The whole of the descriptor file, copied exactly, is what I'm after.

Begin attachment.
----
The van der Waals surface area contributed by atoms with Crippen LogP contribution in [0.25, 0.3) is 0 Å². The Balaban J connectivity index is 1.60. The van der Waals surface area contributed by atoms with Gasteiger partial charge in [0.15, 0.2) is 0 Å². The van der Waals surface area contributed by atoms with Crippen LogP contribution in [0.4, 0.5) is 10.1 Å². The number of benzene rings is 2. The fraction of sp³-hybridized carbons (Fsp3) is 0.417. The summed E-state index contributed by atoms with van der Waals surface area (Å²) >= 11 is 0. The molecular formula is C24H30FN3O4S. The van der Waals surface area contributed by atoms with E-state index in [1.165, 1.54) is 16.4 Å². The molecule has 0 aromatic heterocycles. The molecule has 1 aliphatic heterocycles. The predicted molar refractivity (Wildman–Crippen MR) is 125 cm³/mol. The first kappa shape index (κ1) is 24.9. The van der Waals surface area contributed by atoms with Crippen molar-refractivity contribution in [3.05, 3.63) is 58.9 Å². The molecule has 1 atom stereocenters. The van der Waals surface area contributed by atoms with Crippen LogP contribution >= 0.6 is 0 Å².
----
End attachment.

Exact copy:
The van der Waals surface area contributed by atoms with Crippen LogP contribution in [0.25, 0.3) is 0 Å². The Balaban J connectivity index is 1.60. The van der Waals surface area contributed by atoms with Gasteiger partial charge in [0.15, 0.2) is 0 Å². The van der Waals surface area contributed by atoms with Crippen LogP contribution in [0.4, 0.5) is 10.1 Å². The number of benzene rings is 2. The fraction of sp³-hybridized carbons (Fsp3) is 0.417. The summed E-state index contributed by atoms with van der Waals surface area (Å²) >= 11 is 0. The molecular formula is C24H30FN3O4S. The van der Waals surface area contributed by atoms with E-state index in [1.165, 1.54) is 16.4 Å². The molecule has 0 aromatic heterocycles. The molecule has 1 aliphatic heterocycles. The predicted molar refractivity (Wildman–Crippen MR) is 125 cm³/mol. The first kappa shape index (κ1) is 24.9. The van der Waals surface area contributed by atoms with Crippen molar-refractivity contribution in [3.05, 3.63) is 58.9 Å². The molecule has 1 atom stereocenters. The van der Waals surface area contributed by atoms with Crippen LogP contribution >= 0.6 is 0 Å².